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JOHN MARSH - TYPED LETTER SIGNED 01/04/1951 - HFSID 55636

John Marsh, husband of Gone With the Wind author Margaret Mitchell, signed this typed holiday greeting on his personalized stationery to the wife of critic and longtime correspondent Edwin Granberry in 1951, less than two year's after Mitchell's death.

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Reg. $440.00

Condition: fine condition
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JOHN MARSH
John Marsh, husband of Gone With the Wind author Margaret Mitchell, signed this typed holiday greeting on his personalized stationery to the wife of critic and longtime correspondent Edwin Granberry in 1951, less than two year's after Mitchell's death.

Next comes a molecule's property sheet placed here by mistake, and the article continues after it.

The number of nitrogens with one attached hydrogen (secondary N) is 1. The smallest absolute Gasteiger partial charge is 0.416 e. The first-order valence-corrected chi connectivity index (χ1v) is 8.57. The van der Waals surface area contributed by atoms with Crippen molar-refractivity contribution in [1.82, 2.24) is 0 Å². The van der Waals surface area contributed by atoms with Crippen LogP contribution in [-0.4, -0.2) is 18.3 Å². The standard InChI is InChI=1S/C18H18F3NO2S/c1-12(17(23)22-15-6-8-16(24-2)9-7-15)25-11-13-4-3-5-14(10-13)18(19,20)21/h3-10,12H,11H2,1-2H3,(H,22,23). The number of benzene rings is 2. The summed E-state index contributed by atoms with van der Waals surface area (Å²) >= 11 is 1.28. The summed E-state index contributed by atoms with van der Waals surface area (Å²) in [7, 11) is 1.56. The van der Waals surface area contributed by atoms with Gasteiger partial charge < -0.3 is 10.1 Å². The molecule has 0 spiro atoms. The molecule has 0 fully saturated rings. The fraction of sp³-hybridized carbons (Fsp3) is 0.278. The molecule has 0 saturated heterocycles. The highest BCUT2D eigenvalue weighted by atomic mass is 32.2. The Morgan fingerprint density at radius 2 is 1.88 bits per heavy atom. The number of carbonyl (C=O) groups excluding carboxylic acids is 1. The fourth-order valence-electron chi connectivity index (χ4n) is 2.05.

Typed letter signed "John". Typed notations at top edge. 1 page, 7¼x9, on Marsh's personalized stationery. Jan. 4, 1951. In full: "Dear Mabel: I did not send out Christmas cards this year but I don't want the season to pass without thanking you for your good wishes. It was like old times hearing from you again and it brought up memories I will always treasure. That Christmas of 1936, one of the remarkable events of my life, is only one of them. With a not-too-good heart and with no fine chauffeur, as Peggy was, I don't travel much but I hope that we will meet again some day. For the present, I can only thank you for your invitation. If you are ever in Atlanta, please let me know. I can't offer you any attraction comparable to Peggy but I would try to make things interesting. I hope things are going well with Edwin and the boys, and with you especially. If you or he should find the time some day to write me about yourselves, it would be very welcome. My best wishes for 1951. Sincerely,". "Edwin" is probably EDWIN GRANBERRY (1897-1988). Granberry, a freelance book reviewer and critic, had reviewed Gone With the Wind in a glowing and unprecedented 1,200-word piece in the New York Evening Sun on June 30, 1936, the day of the book's publication. Mitchell had been so impressed by the report, which compared her book to Tolstoy's War and Peace, that she wrote to thank Granberry. Her letter started a lifelong correspondence and friendship between the two couples: Margaret and John, and Edwin (a Southerner himself) and his wife MABEL. Marsh was the husband of Gone With the Wind author Margaret Mitchell from 1925 until her death in 1949. Marsh, a professor of English and philosophy at University of Kentucky-Henderson Community College, played an important role in the writing of Gone With the Wind. After his wife was rendered bedridden after a 1926 accident, Marsh suggested that she write a novel, then continually edited her manuscript and offered key ideas and advice. Interestingly, Marsh had been Mitchell's suitor before she married her first husband, ex-footballer and bootlegger Berrien "Red" Upshaw, in 1924. Her stormy marriage to Upshaw ended in divorce, and she married Marsh, an editor at the Atlanta Journal Sunday Journal, where she worked. He later became director of Georgia Power Company's advertising department. Lightly toned and creased. Folded twice and unfolded. Otherwise in fine condition.

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